At the dawn of strikes in Quebec schools, the Minister of Education, Bernard Drainville, “does not rule out” the possibility that it will be necessary to resume strike days later in the school calendar .
“The decision has not yet been made,” he said Thursday morning. “As you know, the law mandates 180 days in the classroom, 180 days of educational services, and 20 days of instructional days. […] I would tell you that it will depend a lot on the duration of the strikes,” he added.
Could Quebec ask schools to cut educational days or extend the 'school year ? “We can’t rule it out. Absolutely,” replied the minister.
Mr. Drainville, however, indicated that he remained hopeful of reaching a negotiated agreement with the teaching unions. “We still have hope that the unions will come back with a real counter-offer, because there hasn’t really been one until now,” he said. In the morning, the President of the Treasury Board, Sonia LeBel, assured that there was “colossal work” being done at the negotiating tables.
In the absence of an agreement, the 66,000 members of the Autonomous Education Federation (FAE) will begin an indefinite general strike on November 23. Many professionals and support staff members, as well as the majority (60%) of Quebec teachers — all represented by the Centrale des syndicats du Québec (CSQ), affiliated with the Inter-union Common Front — will walk off the 21st, 22nd and November 23.
- Guide for parents in view of the school strike at the end of November 2023
- The FAE will launch an indefinite general strike from November 23
- The Common Front will strike again from November 21 to 23
“It is certain that we are getting dangerously close to the deadline,” agreed Minister Drainville. But there are still discussions. » He said he hoped that teachers would give “materials to children so that they can, a little, continue their learning”. “It must not become a holiday, a break,” he added.
The FAE believes that putting work back at home would hinder its members' right to strike. The CSQ affirms for its part that this decision falls within the autonomy of the teacher.
A new pavilion at Laval University
Minister Drainville was at Laval University to announce the construction of a new teaching pavilion. The 1,200 square meter project, estimated to cost $19.2 million, aims to accommodate 175 new students in teaching, psychoeducation, guidance, sports intervention and school administration. Its inauguration is scheduled for fall 2028.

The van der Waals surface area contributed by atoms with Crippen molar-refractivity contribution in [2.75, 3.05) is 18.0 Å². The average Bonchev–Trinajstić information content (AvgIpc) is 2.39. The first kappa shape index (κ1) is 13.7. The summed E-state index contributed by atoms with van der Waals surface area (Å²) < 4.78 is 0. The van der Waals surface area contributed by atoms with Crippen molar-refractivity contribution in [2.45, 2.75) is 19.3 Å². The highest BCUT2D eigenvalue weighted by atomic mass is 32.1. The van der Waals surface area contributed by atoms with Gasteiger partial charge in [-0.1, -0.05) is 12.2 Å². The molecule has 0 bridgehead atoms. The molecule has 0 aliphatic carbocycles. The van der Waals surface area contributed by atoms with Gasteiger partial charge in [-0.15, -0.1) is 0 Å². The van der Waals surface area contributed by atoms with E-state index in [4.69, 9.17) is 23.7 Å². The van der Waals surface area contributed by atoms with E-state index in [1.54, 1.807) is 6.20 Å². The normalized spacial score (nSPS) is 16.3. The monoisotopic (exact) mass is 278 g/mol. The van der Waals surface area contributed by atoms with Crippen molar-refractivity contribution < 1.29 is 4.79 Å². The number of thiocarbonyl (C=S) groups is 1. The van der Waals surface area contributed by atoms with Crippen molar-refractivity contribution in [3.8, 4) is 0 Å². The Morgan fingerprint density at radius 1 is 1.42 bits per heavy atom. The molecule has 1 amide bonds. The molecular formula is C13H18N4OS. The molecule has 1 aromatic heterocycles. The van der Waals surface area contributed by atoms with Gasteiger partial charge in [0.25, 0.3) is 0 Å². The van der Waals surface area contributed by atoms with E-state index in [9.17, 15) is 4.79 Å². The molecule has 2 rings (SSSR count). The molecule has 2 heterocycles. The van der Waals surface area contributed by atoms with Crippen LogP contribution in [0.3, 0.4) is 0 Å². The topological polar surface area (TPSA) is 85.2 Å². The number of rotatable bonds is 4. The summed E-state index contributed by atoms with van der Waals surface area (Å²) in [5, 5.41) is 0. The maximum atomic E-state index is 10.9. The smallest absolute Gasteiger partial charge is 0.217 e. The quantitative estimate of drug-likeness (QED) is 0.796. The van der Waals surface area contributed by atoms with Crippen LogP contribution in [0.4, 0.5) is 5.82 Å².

The Minister of Higher Education, Pascale Déry, said she was “convinced” of being able to attract more students through “stimulating” and “state-of-the-art” spaces and thus increase “so much significant” the number of teaching graduates. Laval University will offer a “more participatory” model: the spaces will be particularly adapted to accommodate students from the school environment.
Minister Drainville, for his part, recalled that around 5,000 people register for the baccalaureate in teaching each year. “After four years, there are 3,000 left. So there is a lot going on between the first and fourth year,” he observed.
This disaffection during the baccalaureate course is not specific to teaching programs, later clarified the dean of the Faculty of Educational Sciences at the same university, Anabelle Viau-Guay. “It’s a challenge in higher education, […] a generalized challenge,” she emphasized. She said she was “favorable to measures that promote the success of our students”, such as remuneration for teaching internships.
Minister Drainville for his part said he hoped that the “very stimulating” and “very rewarding” of the new building will give the university the means to retain more students. The rector of Laval University, Sophie D'Amours, was delighted to be able to offer students “a different experience”, a “modern, inspiring and vibrant” environment.